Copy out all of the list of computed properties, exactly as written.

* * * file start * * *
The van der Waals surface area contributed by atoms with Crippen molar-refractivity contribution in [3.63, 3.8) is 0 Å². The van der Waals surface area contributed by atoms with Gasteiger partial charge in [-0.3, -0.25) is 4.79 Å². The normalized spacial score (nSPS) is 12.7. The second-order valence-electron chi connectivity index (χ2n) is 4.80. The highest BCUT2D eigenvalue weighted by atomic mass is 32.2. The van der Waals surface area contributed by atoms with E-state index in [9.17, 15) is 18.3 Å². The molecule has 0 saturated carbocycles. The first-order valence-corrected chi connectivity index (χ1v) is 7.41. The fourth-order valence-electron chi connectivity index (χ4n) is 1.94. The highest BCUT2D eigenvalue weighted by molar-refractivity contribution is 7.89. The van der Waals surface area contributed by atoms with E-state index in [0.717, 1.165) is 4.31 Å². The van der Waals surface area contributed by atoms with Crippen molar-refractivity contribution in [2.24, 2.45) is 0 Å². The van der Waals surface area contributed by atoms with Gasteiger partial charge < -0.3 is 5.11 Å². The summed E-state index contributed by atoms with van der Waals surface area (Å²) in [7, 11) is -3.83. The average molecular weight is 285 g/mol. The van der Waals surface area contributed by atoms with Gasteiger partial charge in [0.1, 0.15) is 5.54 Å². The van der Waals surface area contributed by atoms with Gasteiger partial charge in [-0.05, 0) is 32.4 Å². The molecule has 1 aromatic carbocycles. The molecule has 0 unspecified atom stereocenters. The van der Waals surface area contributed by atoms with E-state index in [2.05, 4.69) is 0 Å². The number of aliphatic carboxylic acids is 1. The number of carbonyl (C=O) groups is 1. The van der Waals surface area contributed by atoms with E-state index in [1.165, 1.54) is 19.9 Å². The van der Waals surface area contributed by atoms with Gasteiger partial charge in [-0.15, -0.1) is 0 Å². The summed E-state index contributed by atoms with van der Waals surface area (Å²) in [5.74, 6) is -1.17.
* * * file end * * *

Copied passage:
The van der Waals surface area contributed by atoms with Crippen molar-refractivity contribution in [3.63, 3.8) is 0 Å². The van der Waals surface area contributed by atoms with Gasteiger partial charge in [-0.3, -0.25) is 4.79 Å². The normalized spacial score (nSPS) is 12.7. The second-order valence-electron chi connectivity index (χ2n) is 4.80. The highest BCUT2D eigenvalue weighted by atomic mass is 32.2. The van der Waals surface area contributed by atoms with E-state index in [9.17, 15) is 18.3 Å². The molecule has 0 saturated carbocycles. The first-order valence-corrected chi connectivity index (χ1v) is 7.41. The fourth-order valence-electron chi connectivity index (χ4n) is 1.94. The highest BCUT2D eigenvalue weighted by molar-refractivity contribution is 7.89. The van der Waals surface area contributed by atoms with E-state index in [0.717, 1.165) is 4.31 Å². The van der Waals surface area contributed by atoms with Crippen molar-refractivity contribution in [2.24, 2.45) is 0 Å². The van der Waals surface area contributed by atoms with Gasteiger partial charge < -0.3 is 5.11 Å². The summed E-state index contributed by atoms with van der Waals surface area (Å²) in [7, 11) is -3.83. The average molecular weight is 285 g/mol. The van der Waals surface area contributed by atoms with Gasteiger partial charge in [0.1, 0.15) is 5.54 Å². The van der Waals surface area contributed by atoms with Gasteiger partial charge in [-0.05, 0) is 32.4 Å². The molecule has 1 aromatic carbocycles. The molecule has 0 unspecified atom stereocenters. The van der Waals surface area contributed by atoms with E-state index in [2.05, 4.69) is 0 Å². The number of aliphatic carboxylic acids is 1. The number of carbonyl (C=O) groups is 1. The van der Waals surface area contributed by atoms with E-state index in [1.165, 1.54) is 19.9 Å². The van der Waals surface area contributed by atoms with Gasteiger partial charge in [-0.15, -0.1) is 0 Å². The summed E-state index contributed by atoms with van der Waals surface area (Å²) in [5.74, 6) is -1.17.